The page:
Rolls-Royce has become the latest manufacturer to make plans to stockpile ahead of Brexit.
The aerospace firm confirmed this week that it has activated contingency plans in attempts to minimise the impacts of a disorderly no-deal Brexit scenario.
The company said: it had begun to “build inventory as a contingency measure. We will continue to implement our contingency plans until we are certain that a deal and transition period has been agreed.”
Adam Marshall, who is the director general of the British Chambers of Commerce, acknowledged the widespread concern among retailers and manufacturers operating in the UK.
He said: “The utter dismay amongst businesses watching events in Westminster cannot be exaggerated. Our firms are worried, investors around the world are baffled and disappointed, and markets are showing serious strain as this political saga goes on and on.”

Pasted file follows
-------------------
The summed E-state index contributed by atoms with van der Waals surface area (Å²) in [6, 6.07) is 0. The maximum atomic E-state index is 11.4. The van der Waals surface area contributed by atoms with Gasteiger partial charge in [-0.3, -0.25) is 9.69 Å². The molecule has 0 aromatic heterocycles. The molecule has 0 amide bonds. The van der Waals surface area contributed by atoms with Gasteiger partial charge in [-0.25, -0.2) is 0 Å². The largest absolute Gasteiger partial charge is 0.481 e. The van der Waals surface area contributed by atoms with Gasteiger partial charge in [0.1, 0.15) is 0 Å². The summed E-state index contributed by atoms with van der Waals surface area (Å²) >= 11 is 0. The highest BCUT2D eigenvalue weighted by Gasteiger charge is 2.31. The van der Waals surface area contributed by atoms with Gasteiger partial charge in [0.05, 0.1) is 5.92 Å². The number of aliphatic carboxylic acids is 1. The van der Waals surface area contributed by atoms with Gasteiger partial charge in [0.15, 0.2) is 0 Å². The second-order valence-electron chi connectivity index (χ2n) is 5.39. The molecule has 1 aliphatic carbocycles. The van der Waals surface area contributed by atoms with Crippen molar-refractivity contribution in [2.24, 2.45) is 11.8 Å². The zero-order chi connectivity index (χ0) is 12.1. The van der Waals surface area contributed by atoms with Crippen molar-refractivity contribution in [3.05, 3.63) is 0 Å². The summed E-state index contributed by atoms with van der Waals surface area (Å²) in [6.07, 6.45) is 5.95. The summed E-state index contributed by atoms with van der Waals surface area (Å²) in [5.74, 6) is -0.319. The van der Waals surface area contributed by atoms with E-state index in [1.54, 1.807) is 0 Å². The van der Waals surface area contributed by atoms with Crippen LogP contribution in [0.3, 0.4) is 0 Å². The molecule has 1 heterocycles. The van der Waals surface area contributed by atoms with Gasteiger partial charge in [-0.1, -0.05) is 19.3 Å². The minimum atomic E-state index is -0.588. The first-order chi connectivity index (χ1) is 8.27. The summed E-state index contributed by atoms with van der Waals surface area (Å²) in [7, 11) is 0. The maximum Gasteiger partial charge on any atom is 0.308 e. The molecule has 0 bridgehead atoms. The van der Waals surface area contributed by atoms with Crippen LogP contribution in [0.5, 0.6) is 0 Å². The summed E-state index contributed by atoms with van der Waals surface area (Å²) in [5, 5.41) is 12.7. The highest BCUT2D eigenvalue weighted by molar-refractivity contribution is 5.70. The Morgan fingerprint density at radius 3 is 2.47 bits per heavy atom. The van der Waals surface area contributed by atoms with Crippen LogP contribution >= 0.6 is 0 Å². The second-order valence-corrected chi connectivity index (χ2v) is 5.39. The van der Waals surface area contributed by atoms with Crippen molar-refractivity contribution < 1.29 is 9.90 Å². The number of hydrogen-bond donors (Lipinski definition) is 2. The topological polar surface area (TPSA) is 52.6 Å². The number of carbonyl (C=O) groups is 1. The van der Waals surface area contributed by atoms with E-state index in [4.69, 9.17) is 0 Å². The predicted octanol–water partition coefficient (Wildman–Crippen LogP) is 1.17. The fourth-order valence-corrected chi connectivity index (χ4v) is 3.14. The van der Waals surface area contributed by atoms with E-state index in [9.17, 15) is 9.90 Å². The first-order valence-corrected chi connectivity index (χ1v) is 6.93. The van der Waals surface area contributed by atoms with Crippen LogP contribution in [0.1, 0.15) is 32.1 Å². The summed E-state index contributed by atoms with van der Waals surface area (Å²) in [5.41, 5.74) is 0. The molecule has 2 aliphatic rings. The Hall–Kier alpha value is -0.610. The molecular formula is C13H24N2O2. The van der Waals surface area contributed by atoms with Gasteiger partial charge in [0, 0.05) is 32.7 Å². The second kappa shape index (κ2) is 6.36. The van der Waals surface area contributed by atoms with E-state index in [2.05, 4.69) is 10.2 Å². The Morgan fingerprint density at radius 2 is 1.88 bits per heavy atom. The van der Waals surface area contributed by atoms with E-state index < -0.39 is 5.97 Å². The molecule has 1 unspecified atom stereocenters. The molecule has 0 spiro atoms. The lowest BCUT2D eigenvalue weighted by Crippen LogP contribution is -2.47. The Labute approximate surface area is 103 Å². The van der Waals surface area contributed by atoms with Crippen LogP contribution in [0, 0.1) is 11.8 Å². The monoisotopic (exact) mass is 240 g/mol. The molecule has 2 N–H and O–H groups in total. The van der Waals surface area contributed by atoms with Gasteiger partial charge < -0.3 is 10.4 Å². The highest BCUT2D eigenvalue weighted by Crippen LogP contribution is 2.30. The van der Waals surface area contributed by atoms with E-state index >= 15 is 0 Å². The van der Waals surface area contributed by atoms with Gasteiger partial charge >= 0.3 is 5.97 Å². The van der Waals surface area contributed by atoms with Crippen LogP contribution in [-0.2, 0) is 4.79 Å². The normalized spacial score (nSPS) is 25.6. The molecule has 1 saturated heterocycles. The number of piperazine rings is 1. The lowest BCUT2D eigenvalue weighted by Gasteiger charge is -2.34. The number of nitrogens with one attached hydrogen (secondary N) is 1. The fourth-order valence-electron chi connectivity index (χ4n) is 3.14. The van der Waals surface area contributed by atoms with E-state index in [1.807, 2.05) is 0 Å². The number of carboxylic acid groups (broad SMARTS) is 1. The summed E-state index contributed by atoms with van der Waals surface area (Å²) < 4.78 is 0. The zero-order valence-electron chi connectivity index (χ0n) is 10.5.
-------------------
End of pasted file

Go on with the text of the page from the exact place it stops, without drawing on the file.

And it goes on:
On Wednesday, Rolls-Royce confirmed that it expects profits to be towards the upper end of its guidance.
Shares in the group increased as it said in a statement: “This reflects supply chain challenges that are affecting the whole civil aero engine sector and also early stage production ramp-up challenges on our new Trent 7000 engine. As we move into 2019 we are confident that Trent 7000 production and delivery volumes will increase significantly to meet our customer commitments.”
“We have continued to make progress reducing large engine OE unit losses and will provide more details on this with our full-year results in February 2019.”
Rolls-Royce plans to update investors once there is more certainty on Brexit developments.
Shares in the group (LON: RR) are currently trading at 815,20 (0944GMT).